There is no right or wrong answer for this. The Discovery Map is put together by conducting team and individual interviews. At this stage, the map is still extremely high level but as we can see, things are starting to take shape.
Each of the activities in the map can be supplied with additional attributes. How much or how little time you spend on these attributes is up to you. Remember, this diagram is not prescriptive, it is a powerful aid to help you discuss and capture the process.
Right clicking on an activity brings up its context menu. From here, we can select the Details option.
The Details option brings up a dialog into which information (or details) about that activity step can be entered.
It contains five tabs called Details, Problems, Documentation, Attachments and Comments.
In the Details tab, we can enter various items about this step in the process. These include:
|| |Participant|This is one of the core attributes of a step. It defines the role of the person who is responsible or eligible to perform this task. Later on we will see that the Participant value entered here becomes translated to a Swim Lane in a BPMN diagram.| |Business Owner(s)|One or more entries that describe the Business Owner of this step. This could be a role or department and should probably not be someone's name. Ask yourself the question "Who cares about how well this step performs"?| |Expert(s)|One or more entries that name experts who know about this step. These may be folks who perform this task today.| |System(s)|If this step interacts with any IT systems, this is where this interaction can be documented. One ore more entries may be supplied.| |Cycle Time|This is an estimate of the duration this step will take.| |Cost|This is the cost of executing this step.| |Supplier(s)|| |Inputs|| |Outputs|| |Customer(s)|| |Risk|| |Value Add||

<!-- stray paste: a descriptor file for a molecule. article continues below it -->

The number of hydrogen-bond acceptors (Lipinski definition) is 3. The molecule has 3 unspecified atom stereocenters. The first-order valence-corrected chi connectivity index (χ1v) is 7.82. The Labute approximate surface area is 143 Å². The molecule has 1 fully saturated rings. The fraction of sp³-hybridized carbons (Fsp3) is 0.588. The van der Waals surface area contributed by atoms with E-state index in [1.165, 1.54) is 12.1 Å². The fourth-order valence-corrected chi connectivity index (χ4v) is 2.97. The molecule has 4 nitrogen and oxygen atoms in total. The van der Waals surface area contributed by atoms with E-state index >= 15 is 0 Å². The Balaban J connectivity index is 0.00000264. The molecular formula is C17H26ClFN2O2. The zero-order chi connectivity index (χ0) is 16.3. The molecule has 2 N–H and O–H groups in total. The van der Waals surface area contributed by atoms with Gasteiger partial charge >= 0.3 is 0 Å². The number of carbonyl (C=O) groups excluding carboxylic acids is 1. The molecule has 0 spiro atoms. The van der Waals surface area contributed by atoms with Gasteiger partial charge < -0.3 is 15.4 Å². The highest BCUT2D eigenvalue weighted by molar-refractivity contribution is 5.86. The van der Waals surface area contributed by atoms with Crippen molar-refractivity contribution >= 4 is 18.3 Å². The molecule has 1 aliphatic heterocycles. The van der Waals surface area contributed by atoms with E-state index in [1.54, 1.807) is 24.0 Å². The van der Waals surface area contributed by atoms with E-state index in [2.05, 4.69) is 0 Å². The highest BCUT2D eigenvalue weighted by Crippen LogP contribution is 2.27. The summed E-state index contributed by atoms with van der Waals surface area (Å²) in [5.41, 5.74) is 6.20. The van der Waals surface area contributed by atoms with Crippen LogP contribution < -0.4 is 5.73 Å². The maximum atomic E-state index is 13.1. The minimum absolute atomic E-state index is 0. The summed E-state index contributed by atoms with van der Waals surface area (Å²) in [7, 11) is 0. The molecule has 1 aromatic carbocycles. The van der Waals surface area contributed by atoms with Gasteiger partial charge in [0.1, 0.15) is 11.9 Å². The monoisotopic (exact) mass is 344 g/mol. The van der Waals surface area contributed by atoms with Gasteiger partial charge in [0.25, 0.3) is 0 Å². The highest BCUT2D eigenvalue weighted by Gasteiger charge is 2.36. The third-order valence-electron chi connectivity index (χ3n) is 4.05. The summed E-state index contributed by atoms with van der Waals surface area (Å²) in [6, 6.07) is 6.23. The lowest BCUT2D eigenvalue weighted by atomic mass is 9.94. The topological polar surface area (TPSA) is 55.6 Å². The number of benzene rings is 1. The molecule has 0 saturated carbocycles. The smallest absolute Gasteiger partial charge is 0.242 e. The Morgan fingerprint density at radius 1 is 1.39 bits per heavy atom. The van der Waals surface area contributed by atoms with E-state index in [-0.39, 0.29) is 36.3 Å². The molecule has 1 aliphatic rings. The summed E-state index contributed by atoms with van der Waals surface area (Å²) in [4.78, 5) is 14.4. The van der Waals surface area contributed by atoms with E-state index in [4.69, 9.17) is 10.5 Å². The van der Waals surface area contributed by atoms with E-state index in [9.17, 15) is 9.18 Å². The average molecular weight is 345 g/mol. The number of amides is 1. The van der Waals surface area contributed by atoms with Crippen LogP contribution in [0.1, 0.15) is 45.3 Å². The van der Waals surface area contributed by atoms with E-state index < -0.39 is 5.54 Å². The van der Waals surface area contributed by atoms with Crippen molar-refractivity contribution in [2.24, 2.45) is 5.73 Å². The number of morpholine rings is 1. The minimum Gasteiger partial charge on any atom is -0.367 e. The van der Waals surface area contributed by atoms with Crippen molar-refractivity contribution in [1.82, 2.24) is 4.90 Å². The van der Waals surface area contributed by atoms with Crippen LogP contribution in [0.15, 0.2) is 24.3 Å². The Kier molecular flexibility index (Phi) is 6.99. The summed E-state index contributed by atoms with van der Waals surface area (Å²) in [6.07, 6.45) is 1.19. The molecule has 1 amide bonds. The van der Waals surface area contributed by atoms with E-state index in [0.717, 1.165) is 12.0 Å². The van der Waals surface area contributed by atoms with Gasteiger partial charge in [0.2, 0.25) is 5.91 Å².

In the Problems Tab, we can view and enter the problems that are to be discussed and solved:
In the documentation tab we can add documentation on this step or milestone.
In the Attachments tab we can view and add attachments associated with this step or milestone.
The comments tab allows others to add comments to this step or milestone.
Within the Details pull-down, we can change the color coding of an activity. Changing the colors of activities has no semantic effect but can be used to quickly visualize different types of activities. For example, activities colored red could be expense generating while activities colored green could be used to indicate revenue generating.
We can flag activities as being followed which allows us to track changes to them in a special fashion. Activities flagged as followed have a star added to their visualization.